Dale Quinney, former ARHA Executive Director, won the National Rural Health Association’s President’s Award in 2022. Below is the announcement from NRHA in recognition of Dale’s achievements:
As the Executive Director of the Alabama Rural Health Association for 16 years, Dale Quinney has made a difference by using data to deliver powerful messages promoting rural health. His special talent is knowing how to present data to generate the reaction that is needed to enact change.
In 2009 and again in 2013, Dale produced the Selected Health Status Indicator Reports for each of Alabama’s 67 counties. These reports presented measures on more than 90 health status indicators, comparing the county to the state and the nation on each indicator. These reports were used to identify local health issues and obtain additional information for writing more competitive grant applications. He shared the report with local papers, elected officials, and other stakeholders to showcase healthcare as an economic factor.
Dale served as the leader of a team of data specialists to develop the first Community Health Assessment for Alabama, working with the Alabama Department of Public Health and over 300 other organizations. The team determined the ten leading health issues through large surveys, and compiled them into a detailed report which had special emphasis on Alabama’s rural areas.
Dale leveraged data to save the Wedowee Hospital. Randolph County had already lost its largest hospital and the hospital in Wedowee was old and in bad condition. A large medical center in Georgia agreed to staff and furnish a new hospital in Wedowee if the county could provide 20 million to build the facility.
Dale was contacted by a member of the county commission and asked to speak at a public forum which promised to be heated. Polls indicated that the people were not going to pass a 1 cent sales tax to build the hospital since they were already paying a property tax for healthcare. At the public forum, Dale pointed out that Randolph County had the 2nd highest motor vehicle accident death rate, the 3rd highest accidental firearm death rate, and the 2nd highest stroke death rate among all 67 Alabama counties. He noted that these were situations where the victims needed to get to a hospital emergency department as soon as possible.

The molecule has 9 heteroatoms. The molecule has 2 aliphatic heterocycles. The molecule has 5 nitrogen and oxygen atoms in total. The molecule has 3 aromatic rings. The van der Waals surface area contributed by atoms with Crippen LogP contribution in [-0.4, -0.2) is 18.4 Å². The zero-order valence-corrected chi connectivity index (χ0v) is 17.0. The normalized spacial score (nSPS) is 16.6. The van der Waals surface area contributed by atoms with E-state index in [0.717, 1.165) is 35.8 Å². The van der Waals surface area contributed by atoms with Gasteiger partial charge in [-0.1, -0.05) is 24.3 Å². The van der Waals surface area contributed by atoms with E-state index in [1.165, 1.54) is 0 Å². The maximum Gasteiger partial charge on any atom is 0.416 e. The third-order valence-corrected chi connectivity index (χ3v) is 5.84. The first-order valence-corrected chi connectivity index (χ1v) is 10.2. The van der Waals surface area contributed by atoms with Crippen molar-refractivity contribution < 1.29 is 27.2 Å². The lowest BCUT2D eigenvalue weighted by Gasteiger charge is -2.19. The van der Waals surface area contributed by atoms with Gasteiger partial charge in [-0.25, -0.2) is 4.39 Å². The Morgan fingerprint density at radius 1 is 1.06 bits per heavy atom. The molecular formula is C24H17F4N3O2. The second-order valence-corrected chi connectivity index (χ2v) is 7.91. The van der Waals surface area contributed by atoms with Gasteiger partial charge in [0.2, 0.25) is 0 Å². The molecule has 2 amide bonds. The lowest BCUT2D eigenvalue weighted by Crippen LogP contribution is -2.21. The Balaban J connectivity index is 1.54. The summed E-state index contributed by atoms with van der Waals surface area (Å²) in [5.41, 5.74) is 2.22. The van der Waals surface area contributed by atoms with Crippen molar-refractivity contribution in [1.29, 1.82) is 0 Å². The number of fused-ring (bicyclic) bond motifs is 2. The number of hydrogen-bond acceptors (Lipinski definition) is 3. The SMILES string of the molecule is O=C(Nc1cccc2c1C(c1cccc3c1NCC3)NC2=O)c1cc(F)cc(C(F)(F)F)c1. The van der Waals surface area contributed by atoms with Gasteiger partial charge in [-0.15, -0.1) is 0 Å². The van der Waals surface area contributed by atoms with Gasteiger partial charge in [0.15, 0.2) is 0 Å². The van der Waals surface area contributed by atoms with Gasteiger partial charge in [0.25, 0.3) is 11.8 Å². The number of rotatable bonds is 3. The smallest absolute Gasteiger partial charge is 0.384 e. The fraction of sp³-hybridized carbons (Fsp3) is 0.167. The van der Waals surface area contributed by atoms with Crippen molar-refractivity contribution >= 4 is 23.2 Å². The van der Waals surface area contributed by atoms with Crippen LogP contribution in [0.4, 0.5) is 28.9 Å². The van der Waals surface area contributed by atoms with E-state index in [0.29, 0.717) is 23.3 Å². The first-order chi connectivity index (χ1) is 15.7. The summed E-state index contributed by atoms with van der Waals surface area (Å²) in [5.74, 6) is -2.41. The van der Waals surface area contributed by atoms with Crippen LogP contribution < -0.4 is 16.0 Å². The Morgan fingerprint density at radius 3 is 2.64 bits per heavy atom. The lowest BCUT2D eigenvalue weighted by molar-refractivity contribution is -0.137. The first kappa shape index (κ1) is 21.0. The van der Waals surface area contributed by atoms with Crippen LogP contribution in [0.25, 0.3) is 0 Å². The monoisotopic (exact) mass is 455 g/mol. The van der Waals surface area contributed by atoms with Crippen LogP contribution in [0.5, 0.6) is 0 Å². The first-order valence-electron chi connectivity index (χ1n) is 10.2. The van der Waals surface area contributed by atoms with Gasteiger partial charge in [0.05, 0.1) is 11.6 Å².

His remarks, along with additional information he provided to the local newspaper, were given credit for changing public opinion on the proposed tax. It was approved, receiving 84% of the vote.
His colleagues at other state rural health associations have wonderful comments about his work:
Ryan Kelly from Mississippi says, “From the first time that I met Dale Quinney, I could instantly tell that his passion for improving rural health was deeper than just a career. He lived in rural Alabama, dedicated his free time toward improving rural healthcare, and he sincerely wanted the best for all people. It is determination and dedication like this that makes a true difference in the lives and hearts of others. He has inspired me through my journey in rural health, and no doubt has done the same with so many others.”
Tina Elliot from Indiana remarked, “I’ve enjoyed meeting Dale at various National Rural Health Association events, and learn about how he is meeting the needs of rural communities through Operation Save Rural Alabama, an organization he founded. Dale speaks about materials produced in rural areas that are critical to the survival of rural communities that produce economic impacts for everyone. He shares about the lack of healthy population growth and how to meet the healthcare needs in rural Alabama. Dale talks about his involvement with establishing an Area Health Education Center program in Alabama to expand the healthcare workforce and to create opportunities for interprofessional education.”
Beth O’Connor, who as 2022 NRHA President selected Dale, added, “Concerning the state I represent, Virginia, Dale impressed on me the need to convey information to our elected officials regarding everything rural communities do to support the United States as a whole. He helped me understand how rural communities need to stop begging for resources that came from our land and start communicating how rural supports urban.”
Dale has received many accolades for his work, including the D.G. Gill Award for making an exceptional contribution to public health in Alabama, and the Ira Myers Award. This is the most prestigious public health award in Alabama and is presented to those making a significant impact on public health in Alabama. Dale is one of only two non-physicians to ever receive the Ira Myers Award.
Dale insists that his most important recognition is his family. He and his wife, Susan, have been married for 46 years. Their children Brent and Leigh, along with their spouses, are carrying on Dale’s legacy by making their own contributions to healthcare in Alabama. Dale and Susan have six grandchildren, including two sets of twins.
Addressing the rural crisis in many states and local communities requires leadership, commitment, and coordination, and Dale Quinney has offered those to rural Alabama, and rural America.2